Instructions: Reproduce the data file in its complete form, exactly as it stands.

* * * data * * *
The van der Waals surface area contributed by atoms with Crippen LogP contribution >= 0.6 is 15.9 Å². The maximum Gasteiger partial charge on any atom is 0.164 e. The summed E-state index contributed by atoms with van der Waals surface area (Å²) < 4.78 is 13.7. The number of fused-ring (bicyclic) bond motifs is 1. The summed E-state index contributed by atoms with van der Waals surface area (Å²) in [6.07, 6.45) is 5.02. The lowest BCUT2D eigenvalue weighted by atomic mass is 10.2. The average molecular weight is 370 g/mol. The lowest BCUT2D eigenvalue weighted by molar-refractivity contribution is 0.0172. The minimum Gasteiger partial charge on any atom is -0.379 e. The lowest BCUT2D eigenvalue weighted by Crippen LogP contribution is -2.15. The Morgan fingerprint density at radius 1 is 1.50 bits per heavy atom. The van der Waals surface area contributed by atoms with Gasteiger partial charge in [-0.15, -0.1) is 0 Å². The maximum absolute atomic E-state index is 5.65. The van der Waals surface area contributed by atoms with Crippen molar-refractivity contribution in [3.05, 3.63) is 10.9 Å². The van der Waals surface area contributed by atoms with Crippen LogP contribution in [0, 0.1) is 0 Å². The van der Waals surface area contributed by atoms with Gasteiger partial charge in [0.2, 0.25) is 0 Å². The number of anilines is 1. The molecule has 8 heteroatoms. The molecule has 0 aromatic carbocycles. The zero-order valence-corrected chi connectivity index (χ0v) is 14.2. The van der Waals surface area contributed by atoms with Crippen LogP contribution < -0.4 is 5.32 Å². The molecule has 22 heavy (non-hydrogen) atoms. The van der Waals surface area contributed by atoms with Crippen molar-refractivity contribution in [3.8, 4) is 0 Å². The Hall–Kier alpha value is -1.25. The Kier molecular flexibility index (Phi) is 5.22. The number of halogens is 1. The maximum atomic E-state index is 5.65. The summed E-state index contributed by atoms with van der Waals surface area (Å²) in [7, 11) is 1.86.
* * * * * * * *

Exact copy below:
The van der Waals surface area contributed by atoms with Crippen LogP contribution >= 0.6 is 15.9 Å². The maximum Gasteiger partial charge on any atom is 0.164 e. The summed E-state index contributed by atoms with van der Waals surface area (Å²) < 4.78 is 13.7. The number of fused-ring (bicyclic) bond motifs is 1. The summed E-state index contributed by atoms with van der Waals surface area (Å²) in [6.07, 6.45) is 5.02. The lowest BCUT2D eigenvalue weighted by atomic mass is 10.2. The average molecular weight is 370 g/mol. The lowest BCUT2D eigenvalue weighted by molar-refractivity contribution is 0.0172. The minimum Gasteiger partial charge on any atom is -0.379 e. The lowest BCUT2D eigenvalue weighted by Crippen LogP contribution is -2.15. The Morgan fingerprint density at radius 1 is 1.50 bits per heavy atom. The van der Waals surface area contributed by atoms with Gasteiger partial charge in [-0.15, -0.1) is 0 Å². The maximum absolute atomic E-state index is 5.65. The van der Waals surface area contributed by atoms with Crippen molar-refractivity contribution in [3.05, 3.63) is 10.9 Å². The van der Waals surface area contributed by atoms with Crippen LogP contribution in [0, 0.1) is 0 Å². The van der Waals surface area contributed by atoms with Gasteiger partial charge in [0.2, 0.25) is 0 Å². The number of anilines is 1. The molecule has 8 heteroatoms. The molecule has 0 aromatic carbocycles. The zero-order valence-corrected chi connectivity index (χ0v) is 14.2. The van der Waals surface area contributed by atoms with Crippen LogP contribution < -0.4 is 5.32 Å². The molecule has 22 heavy (non-hydrogen) atoms. The van der Waals surface area contributed by atoms with Crippen molar-refractivity contribution in [3.8, 4) is 0 Å². The Hall–Kier alpha value is -1.25. The Kier molecular flexibility index (Phi) is 5.22. The number of halogens is 1. The maximum atomic E-state index is 5.65. The summed E-state index contributed by atoms with van der Waals surface area (Å²) in [7, 11) is 1.86.